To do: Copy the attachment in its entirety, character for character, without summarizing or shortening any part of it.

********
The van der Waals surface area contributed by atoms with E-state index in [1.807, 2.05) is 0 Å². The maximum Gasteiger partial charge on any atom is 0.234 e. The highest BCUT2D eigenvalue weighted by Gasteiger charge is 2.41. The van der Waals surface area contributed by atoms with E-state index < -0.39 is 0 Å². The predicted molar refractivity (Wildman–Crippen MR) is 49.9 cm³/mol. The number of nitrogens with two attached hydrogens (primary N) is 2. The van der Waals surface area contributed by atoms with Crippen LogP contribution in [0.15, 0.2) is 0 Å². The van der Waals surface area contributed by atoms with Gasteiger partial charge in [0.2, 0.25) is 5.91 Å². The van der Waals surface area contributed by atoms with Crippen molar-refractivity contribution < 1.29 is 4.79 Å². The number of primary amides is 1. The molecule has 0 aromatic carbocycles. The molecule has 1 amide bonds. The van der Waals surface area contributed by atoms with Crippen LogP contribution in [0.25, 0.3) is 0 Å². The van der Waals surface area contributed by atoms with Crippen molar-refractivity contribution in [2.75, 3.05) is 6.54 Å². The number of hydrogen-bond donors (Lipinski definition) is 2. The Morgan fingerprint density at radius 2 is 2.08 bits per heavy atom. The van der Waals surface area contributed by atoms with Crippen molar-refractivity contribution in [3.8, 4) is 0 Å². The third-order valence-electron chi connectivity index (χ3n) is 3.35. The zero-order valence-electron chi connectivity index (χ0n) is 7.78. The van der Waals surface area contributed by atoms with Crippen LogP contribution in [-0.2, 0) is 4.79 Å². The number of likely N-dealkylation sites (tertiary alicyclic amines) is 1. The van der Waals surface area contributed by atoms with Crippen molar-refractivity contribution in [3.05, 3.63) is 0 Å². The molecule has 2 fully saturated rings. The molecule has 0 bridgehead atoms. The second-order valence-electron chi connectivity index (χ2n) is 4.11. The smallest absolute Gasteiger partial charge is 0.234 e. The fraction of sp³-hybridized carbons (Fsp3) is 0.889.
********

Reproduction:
The van der Waals surface area contributed by atoms with E-state index in [1.807, 2.05) is 0 Å². The maximum Gasteiger partial charge on any atom is 0.234 e. The highest BCUT2D eigenvalue weighted by Gasteiger charge is 2.41. The van der Waals surface area contributed by atoms with E-state index < -0.39 is 0 Å². The predicted molar refractivity (Wildman–Crippen MR) is 49.9 cm³/mol. The number of nitrogens with two attached hydrogens (primary N) is 2. The van der Waals surface area contributed by atoms with Crippen LogP contribution in [0.15, 0.2) is 0 Å². The van der Waals surface area contributed by atoms with Gasteiger partial charge in [0.2, 0.25) is 5.91 Å². The van der Waals surface area contributed by atoms with Crippen molar-refractivity contribution < 1.29 is 4.79 Å². The number of primary amides is 1. The molecule has 0 aromatic carbocycles. The molecule has 1 amide bonds. The van der Waals surface area contributed by atoms with Crippen LogP contribution in [0.25, 0.3) is 0 Å². The van der Waals surface area contributed by atoms with Crippen molar-refractivity contribution in [2.75, 3.05) is 6.54 Å². The number of hydrogen-bond donors (Lipinski definition) is 2. The Morgan fingerprint density at radius 2 is 2.08 bits per heavy atom. The van der Waals surface area contributed by atoms with Crippen molar-refractivity contribution in [3.8, 4) is 0 Å². The third-order valence-electron chi connectivity index (χ3n) is 3.35. The zero-order valence-electron chi connectivity index (χ0n) is 7.78. The van der Waals surface area contributed by atoms with Crippen LogP contribution in [-0.2, 0) is 4.79 Å². The number of likely N-dealkylation sites (tertiary alicyclic amines) is 1. The van der Waals surface area contributed by atoms with Crippen molar-refractivity contribution in [3.05, 3.63) is 0 Å². The molecule has 2 fully saturated rings. The molecule has 0 bridgehead atoms. The second-order valence-electron chi connectivity index (χ2n) is 4.11. The smallest absolute Gasteiger partial charge is 0.234 e. The fraction of sp³-hybridized carbons (Fsp3) is 0.889.